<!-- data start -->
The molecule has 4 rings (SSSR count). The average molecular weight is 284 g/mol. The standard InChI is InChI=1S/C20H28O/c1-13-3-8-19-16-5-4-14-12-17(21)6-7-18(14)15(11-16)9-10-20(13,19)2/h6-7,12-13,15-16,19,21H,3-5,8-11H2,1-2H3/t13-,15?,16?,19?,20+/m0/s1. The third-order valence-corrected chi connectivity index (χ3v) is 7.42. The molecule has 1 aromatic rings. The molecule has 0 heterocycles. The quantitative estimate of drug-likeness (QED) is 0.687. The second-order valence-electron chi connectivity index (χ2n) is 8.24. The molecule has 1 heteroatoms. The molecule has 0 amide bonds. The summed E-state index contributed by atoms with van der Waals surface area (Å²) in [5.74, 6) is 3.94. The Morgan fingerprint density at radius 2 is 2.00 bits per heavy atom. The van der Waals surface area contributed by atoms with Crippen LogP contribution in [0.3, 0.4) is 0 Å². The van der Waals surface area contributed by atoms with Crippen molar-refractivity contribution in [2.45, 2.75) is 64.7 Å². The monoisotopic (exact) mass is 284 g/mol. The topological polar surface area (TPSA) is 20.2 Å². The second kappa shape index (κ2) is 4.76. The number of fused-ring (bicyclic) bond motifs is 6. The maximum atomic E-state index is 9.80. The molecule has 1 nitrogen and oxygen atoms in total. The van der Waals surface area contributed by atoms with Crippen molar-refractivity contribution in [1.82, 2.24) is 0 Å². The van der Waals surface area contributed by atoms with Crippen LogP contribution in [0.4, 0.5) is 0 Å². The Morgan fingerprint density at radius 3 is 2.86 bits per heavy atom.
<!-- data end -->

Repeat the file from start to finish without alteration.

The molecule has 4 rings (SSSR count). The average molecular weight is 284 g/mol. The standard InChI is InChI=1S/C20H28O/c1-13-3-8-19-16-5-4-14-12-17(21)6-7-18(14)15(11-16)9-10-20(13,19)2/h6-7,12-13,15-16,19,21H,3-5,8-11H2,1-2H3/t13-,15?,16?,19?,20+/m0/s1. The third-order valence-corrected chi connectivity index (χ3v) is 7.42. The molecule has 1 aromatic rings. The molecule has 0 heterocycles. The quantitative estimate of drug-likeness (QED) is 0.687. The second-order valence-electron chi connectivity index (χ2n) is 8.24. The molecule has 1 heteroatoms. The molecule has 0 amide bonds. The summed E-state index contributed by atoms with van der Waals surface area (Å²) in [5.74, 6) is 3.94. The Morgan fingerprint density at radius 2 is 2.00 bits per heavy atom. The van der Waals surface area contributed by atoms with Crippen LogP contribution in [0.3, 0.4) is 0 Å². The van der Waals surface area contributed by atoms with Crippen molar-refractivity contribution in [2.45, 2.75) is 64.7 Å². The monoisotopic (exact) mass is 284 g/mol. The topological polar surface area (TPSA) is 20.2 Å². The second kappa shape index (κ2) is 4.76. The number of fused-ring (bicyclic) bond motifs is 6. The maximum atomic E-state index is 9.80. The molecule has 1 nitrogen and oxygen atoms in total. The van der Waals surface area contributed by atoms with Crippen molar-refractivity contribution in [1.82, 2.24) is 0 Å². The van der Waals surface area contributed by atoms with Crippen LogP contribution in [0.4, 0.5) is 0 Å². The Morgan fingerprint density at radius 3 is 2.86 bits per heavy atom.